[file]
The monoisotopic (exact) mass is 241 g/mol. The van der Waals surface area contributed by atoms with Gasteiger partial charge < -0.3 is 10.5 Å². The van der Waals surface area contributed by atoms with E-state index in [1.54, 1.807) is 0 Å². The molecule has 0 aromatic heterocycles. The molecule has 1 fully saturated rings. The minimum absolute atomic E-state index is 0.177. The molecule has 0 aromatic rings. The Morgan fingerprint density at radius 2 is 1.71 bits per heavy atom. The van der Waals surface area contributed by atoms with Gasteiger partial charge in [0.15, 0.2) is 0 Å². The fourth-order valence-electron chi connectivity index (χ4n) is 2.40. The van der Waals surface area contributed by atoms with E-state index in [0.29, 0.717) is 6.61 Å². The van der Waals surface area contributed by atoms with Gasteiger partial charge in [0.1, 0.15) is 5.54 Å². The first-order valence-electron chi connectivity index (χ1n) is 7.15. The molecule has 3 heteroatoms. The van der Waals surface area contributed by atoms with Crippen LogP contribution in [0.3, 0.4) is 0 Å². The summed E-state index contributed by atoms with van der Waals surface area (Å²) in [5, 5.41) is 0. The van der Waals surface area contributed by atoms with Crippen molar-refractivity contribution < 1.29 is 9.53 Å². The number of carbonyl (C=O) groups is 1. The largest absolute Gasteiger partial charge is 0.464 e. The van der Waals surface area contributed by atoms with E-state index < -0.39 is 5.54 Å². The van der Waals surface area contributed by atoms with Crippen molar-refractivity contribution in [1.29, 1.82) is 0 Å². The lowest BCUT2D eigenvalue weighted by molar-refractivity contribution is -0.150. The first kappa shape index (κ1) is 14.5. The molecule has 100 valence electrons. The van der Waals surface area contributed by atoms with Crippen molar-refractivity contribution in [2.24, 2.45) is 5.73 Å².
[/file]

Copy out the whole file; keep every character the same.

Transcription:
The monoisotopic (exact) mass is 241 g/mol. The van der Waals surface area contributed by atoms with Gasteiger partial charge < -0.3 is 10.5 Å². The van der Waals surface area contributed by atoms with E-state index in [1.54, 1.807) is 0 Å². The molecule has 0 aromatic heterocycles. The molecule has 1 fully saturated rings. The minimum absolute atomic E-state index is 0.177. The molecule has 0 aromatic rings. The Morgan fingerprint density at radius 2 is 1.71 bits per heavy atom. The van der Waals surface area contributed by atoms with Gasteiger partial charge in [0.15, 0.2) is 0 Å². The fourth-order valence-electron chi connectivity index (χ4n) is 2.40. The van der Waals surface area contributed by atoms with E-state index in [0.29, 0.717) is 6.61 Å². The van der Waals surface area contributed by atoms with Gasteiger partial charge in [0.1, 0.15) is 5.54 Å². The first-order valence-electron chi connectivity index (χ1n) is 7.15. The molecule has 3 heteroatoms. The van der Waals surface area contributed by atoms with Crippen LogP contribution in [0.3, 0.4) is 0 Å². The summed E-state index contributed by atoms with van der Waals surface area (Å²) in [5, 5.41) is 0. The van der Waals surface area contributed by atoms with Crippen molar-refractivity contribution < 1.29 is 9.53 Å². The number of carbonyl (C=O) groups is 1. The largest absolute Gasteiger partial charge is 0.464 e. The van der Waals surface area contributed by atoms with E-state index < -0.39 is 5.54 Å². The van der Waals surface area contributed by atoms with Crippen molar-refractivity contribution in [1.29, 1.82) is 0 Å². The lowest BCUT2D eigenvalue weighted by molar-refractivity contribution is -0.150. The first kappa shape index (κ1) is 14.5. The molecule has 100 valence electrons. The van der Waals surface area contributed by atoms with Crippen molar-refractivity contribution in [2.24, 2.45) is 5.73 Å².